light horseman
hearing that whinny
in his dreams

Hazel Hall


Some twenty thousand Light Horsemen were deployed during WWI, many enlisting with their own horses bought by the Australian government to become military property. As the war drew to a close many soldiers looked forward to returning home with their horses to once again enjoy the good life, but that was not to be.

How terribly moving. On inviting the poet to share some thoughts and feelings around this haiku she simply replied, “Those horses never returned home.” In the context of our exchange this spoke volumes. The soldiers of the Light Horse Brigade very often grew deeply attached to these horses, more so than usual as they became companions in hardship and danger. Large numbers of horses suffered injuries, succumbed to disease and many died both on and off the battle field. It was nothing short of heartbreaking for these men to learn of the decision of the Australian government that no provision would be made to bring these animals home. Some were sold to locals to be used as pack animals and to pull ploughs, some were set loose with nowhere to go, some were slaughtered for food and their hides and many where shot by the soldiers that had grown to love them.

There is some romance in the first line – light horseman – there is none in the following lines. In a few words the poets takes us to that terrible moment just before this horse falters and falls – hearing that whinny – and crucially here, not just a whinny, but that whinny, haunting the dreams of this soldier for years to come. The use of the singular in this haiku is most effective and highlights the poignancy of this scene. Some things are not forgotten.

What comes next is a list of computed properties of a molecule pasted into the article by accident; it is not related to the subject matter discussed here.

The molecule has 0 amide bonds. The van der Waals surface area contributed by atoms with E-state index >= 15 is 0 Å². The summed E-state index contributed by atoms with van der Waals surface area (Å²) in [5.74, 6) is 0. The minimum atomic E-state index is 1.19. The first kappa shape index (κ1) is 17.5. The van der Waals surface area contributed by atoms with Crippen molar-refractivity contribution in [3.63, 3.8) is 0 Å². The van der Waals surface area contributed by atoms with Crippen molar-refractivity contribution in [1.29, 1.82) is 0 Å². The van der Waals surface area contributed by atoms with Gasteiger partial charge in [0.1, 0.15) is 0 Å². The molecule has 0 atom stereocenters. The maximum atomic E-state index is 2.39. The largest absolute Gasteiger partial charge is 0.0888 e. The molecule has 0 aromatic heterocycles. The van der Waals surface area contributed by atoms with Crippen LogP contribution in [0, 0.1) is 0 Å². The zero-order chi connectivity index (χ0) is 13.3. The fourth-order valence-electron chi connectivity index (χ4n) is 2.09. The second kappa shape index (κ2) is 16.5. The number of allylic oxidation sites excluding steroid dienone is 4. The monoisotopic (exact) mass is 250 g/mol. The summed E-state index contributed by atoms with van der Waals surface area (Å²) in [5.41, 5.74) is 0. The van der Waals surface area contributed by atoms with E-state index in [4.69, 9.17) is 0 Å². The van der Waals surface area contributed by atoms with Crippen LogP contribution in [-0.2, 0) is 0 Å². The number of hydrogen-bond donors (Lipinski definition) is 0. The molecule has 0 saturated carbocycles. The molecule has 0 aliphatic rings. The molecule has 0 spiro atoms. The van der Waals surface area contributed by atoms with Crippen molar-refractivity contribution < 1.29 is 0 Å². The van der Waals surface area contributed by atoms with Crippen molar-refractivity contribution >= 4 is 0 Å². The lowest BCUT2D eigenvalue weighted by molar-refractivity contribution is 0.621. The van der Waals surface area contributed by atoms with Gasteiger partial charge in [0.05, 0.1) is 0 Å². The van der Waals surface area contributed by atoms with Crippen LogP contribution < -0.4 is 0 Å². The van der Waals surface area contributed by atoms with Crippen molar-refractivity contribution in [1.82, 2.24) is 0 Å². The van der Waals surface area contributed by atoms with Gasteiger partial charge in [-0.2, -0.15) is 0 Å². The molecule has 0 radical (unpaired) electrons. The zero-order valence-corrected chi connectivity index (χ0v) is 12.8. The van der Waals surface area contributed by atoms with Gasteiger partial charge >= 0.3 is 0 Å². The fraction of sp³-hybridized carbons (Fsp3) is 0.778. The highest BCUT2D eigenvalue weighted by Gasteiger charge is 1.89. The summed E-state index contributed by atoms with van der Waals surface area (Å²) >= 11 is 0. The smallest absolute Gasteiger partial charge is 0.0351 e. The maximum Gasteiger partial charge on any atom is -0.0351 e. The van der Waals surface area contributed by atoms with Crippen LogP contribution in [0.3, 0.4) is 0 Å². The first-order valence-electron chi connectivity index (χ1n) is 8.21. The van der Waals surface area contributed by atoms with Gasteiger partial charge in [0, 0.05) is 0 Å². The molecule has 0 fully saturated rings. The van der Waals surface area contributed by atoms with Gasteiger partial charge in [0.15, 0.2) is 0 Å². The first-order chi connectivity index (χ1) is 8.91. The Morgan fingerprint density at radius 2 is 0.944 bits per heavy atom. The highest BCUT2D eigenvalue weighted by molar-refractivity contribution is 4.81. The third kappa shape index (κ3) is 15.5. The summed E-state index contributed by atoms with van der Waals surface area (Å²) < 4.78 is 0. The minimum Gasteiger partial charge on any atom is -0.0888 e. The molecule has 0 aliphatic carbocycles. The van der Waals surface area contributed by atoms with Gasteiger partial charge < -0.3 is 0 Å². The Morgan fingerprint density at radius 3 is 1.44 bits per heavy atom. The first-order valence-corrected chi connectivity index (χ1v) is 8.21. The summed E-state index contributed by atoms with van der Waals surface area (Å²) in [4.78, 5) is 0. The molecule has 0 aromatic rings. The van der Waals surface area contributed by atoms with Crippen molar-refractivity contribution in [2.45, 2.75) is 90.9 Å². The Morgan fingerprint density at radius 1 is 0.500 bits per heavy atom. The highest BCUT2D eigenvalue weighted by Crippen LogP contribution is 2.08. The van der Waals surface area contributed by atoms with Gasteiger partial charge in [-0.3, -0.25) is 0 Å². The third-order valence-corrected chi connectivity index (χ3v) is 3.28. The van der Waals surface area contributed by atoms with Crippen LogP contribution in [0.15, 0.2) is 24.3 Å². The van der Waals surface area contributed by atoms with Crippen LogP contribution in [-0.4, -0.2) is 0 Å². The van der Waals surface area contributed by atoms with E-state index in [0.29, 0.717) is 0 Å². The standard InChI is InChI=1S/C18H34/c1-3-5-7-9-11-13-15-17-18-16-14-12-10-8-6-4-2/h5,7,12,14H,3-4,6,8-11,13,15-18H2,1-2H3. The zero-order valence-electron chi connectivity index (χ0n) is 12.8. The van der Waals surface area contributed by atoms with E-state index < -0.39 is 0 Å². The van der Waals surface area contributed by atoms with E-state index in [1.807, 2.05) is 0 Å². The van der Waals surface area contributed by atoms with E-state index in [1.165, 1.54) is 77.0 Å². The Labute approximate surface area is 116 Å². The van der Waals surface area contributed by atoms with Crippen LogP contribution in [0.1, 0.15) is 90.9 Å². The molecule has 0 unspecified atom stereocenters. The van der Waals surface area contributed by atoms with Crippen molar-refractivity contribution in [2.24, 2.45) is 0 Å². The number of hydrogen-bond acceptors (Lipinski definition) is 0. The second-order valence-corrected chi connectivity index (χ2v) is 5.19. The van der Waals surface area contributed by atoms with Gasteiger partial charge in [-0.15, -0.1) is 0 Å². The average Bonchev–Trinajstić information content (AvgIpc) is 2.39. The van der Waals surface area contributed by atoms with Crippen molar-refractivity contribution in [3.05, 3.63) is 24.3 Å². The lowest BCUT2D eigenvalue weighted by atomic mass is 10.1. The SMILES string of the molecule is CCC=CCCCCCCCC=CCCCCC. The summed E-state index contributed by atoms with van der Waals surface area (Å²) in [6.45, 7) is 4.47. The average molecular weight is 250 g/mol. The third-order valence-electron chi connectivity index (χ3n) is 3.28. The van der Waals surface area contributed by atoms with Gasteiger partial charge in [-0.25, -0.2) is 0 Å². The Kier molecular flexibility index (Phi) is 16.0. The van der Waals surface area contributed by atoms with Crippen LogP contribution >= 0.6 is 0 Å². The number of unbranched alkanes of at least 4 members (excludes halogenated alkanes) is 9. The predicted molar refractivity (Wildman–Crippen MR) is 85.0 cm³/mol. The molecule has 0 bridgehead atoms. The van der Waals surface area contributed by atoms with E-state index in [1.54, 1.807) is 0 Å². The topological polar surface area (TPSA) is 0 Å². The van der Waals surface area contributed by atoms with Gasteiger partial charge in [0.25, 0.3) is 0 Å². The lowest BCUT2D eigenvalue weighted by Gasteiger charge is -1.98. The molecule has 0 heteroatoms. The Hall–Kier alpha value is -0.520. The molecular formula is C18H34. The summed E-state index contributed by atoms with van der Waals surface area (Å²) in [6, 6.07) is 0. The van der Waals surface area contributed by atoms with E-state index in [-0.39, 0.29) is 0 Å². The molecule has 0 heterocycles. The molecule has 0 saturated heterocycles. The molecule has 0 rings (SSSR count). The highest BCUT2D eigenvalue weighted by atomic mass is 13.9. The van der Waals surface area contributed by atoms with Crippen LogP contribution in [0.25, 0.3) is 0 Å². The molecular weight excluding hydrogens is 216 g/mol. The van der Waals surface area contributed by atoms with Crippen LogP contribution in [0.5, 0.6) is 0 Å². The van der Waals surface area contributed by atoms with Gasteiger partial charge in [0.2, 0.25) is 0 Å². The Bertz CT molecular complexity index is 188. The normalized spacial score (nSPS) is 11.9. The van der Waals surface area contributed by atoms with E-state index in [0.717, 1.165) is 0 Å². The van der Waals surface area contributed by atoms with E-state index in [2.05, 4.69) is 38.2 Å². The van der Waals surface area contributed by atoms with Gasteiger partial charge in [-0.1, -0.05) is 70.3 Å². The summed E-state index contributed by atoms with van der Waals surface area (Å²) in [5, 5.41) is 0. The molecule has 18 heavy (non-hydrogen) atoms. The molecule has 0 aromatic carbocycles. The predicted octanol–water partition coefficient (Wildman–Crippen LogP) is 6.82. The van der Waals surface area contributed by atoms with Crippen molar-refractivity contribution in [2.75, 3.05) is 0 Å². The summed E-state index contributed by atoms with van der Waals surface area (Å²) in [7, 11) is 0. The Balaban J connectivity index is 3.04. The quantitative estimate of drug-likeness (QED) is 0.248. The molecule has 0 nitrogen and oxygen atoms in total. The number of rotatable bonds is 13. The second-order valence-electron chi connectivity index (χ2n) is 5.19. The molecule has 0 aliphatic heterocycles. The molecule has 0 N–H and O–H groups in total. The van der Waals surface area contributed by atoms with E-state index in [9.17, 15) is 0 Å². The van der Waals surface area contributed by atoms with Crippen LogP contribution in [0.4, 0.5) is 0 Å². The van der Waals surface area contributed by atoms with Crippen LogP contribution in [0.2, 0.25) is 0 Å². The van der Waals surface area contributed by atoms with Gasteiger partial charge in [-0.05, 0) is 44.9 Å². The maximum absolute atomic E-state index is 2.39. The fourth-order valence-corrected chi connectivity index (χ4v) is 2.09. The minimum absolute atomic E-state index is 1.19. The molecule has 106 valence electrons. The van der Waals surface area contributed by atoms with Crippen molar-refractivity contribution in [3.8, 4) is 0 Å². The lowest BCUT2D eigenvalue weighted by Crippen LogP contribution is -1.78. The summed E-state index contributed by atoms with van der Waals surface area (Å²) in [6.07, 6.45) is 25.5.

This haiku is better appreciated in the light of some historical research, interesting reading in itself, and to that end I have include a number of links below that help paint the larger picture.

It is nonsense to speak of these horses as ‘serving their country’ or of being ‘courageous and gallant in battle’, as one hears now and then, they simply did what they were made to do and were often terrified in the process – another sad chapter in the human use of animals for their own ends without regard for the animal’s wellbeing. This poem is particularly well-crafted and its subject is deeply disturbing as indeed it should be given the historical reality it invites us to reflect upon.

First published: Windfall 6,  2018

Selection and comments by Simon Hanson

Some further reading:

%d bloggers like this: